Barbara Bradley Hagerty

Barbara Bradley Hagerty is the religion correspondent for NPR, reporting on the intersection of faith and politics, law, science and culture. Her New York Times best-selling book, "Fingerprints of God: The Search for the Science of Spirituality," was published by Riverhead/Penguin Group in May 2009. Among others, Barb has received the American Women in Radio and Television Award, the Headliners Award and the Religion Newswriters Association Award for radio reporting.

Before covering the religion beat, Barb was NPR's Justice Department correspondent between 1998 and 2003. Her billet included the impeachment proceedings against President Clinton, Florida's disputed 2000 election, terrorism, crime, espionage, wrongful convictions and the occasional serial killer. Barbara was the lead correspondent covering the investigation into the September 11 attacks. Her reporting was part of NPR's coverage that earned the network the 2001 George Foster Peabody and Overseas Press Club awards. She has appeared on the PBS programs Washington Week and The NewsHour with Jim Lehrer.

Barb came to NPR in 1995, after attending Yale Law School on a one-year Knight Fellowship. From 1982-1993, she worked at The Christian Science Monitor as a newspaper reporter in Washington, as the Asia correspondent based in Tokyo for World Monitor (the Monitor's nightly television program on the Discovery Cable Channel) and finally as senior Washington correspondent for Monitor Radio.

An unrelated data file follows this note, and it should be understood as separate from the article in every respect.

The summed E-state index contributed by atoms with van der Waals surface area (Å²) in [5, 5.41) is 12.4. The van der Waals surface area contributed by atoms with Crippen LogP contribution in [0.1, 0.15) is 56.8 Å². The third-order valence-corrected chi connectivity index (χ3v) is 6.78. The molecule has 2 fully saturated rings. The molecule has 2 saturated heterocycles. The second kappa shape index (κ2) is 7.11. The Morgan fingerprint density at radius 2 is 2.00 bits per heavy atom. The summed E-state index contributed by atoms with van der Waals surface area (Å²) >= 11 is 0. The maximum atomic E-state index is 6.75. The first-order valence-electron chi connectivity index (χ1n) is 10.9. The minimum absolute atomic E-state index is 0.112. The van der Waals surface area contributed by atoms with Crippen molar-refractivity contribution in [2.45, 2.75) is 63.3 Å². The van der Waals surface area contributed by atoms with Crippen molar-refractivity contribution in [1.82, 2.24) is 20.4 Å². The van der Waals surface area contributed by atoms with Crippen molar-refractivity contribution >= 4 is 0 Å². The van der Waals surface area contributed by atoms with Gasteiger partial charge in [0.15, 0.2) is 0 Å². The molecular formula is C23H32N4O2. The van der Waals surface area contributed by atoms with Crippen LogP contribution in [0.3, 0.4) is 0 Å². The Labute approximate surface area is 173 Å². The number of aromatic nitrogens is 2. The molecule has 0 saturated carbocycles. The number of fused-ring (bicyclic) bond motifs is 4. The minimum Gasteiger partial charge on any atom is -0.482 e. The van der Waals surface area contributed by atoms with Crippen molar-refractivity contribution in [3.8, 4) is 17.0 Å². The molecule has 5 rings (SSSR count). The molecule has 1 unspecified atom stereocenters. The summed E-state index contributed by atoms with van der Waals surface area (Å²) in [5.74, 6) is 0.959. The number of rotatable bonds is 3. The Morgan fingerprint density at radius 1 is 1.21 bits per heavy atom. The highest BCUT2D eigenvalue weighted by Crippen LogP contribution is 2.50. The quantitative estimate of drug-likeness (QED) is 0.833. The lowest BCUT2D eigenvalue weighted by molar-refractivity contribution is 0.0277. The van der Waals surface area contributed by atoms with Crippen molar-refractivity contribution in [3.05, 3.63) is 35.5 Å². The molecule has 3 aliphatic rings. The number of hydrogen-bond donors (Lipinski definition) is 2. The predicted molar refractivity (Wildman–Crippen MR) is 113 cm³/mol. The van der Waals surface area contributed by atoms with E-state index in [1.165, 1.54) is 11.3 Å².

Barb was graduated magna cum laude from Williams College in 1981 with a degree in economics, and has a masters in legal studies from Yale Law School.

Writer Christopher Hitchens, who died on Thursday from complications of cancer at the age of 62, leaves behind some 18 books and countless essays on politics and public figures. But his most lasting legacy may be his atheism and his long-running duel with what he considered the world's most dangerous threat: religion.

One of the puzzles of the Republican presidential campaign is Newt Gingrich's appeal to religious conservatives. The irony is that Gingrich, a Catholic convert who has had three marriages, is outperforming Romney, a lifelong Mormon and family man. In fact, less than a month before the Iowa caucuses, the former speaker of the House has three times the support of evangelicals in that state that Mitt Romney, the former governor of Massachusetts, does.

When Catholics arrive at church for the beginning of Advent this weekend, they may find themselves stumbling over not only the words, but also the music. The Vatican has changed the English-speaking Mass to make it more faithful to the Latin — and as a result, the sung portions of the Mass often don't work.

It's the most dramatic change in more than 40 years, and it has Mike McMahon working overtime with his choir.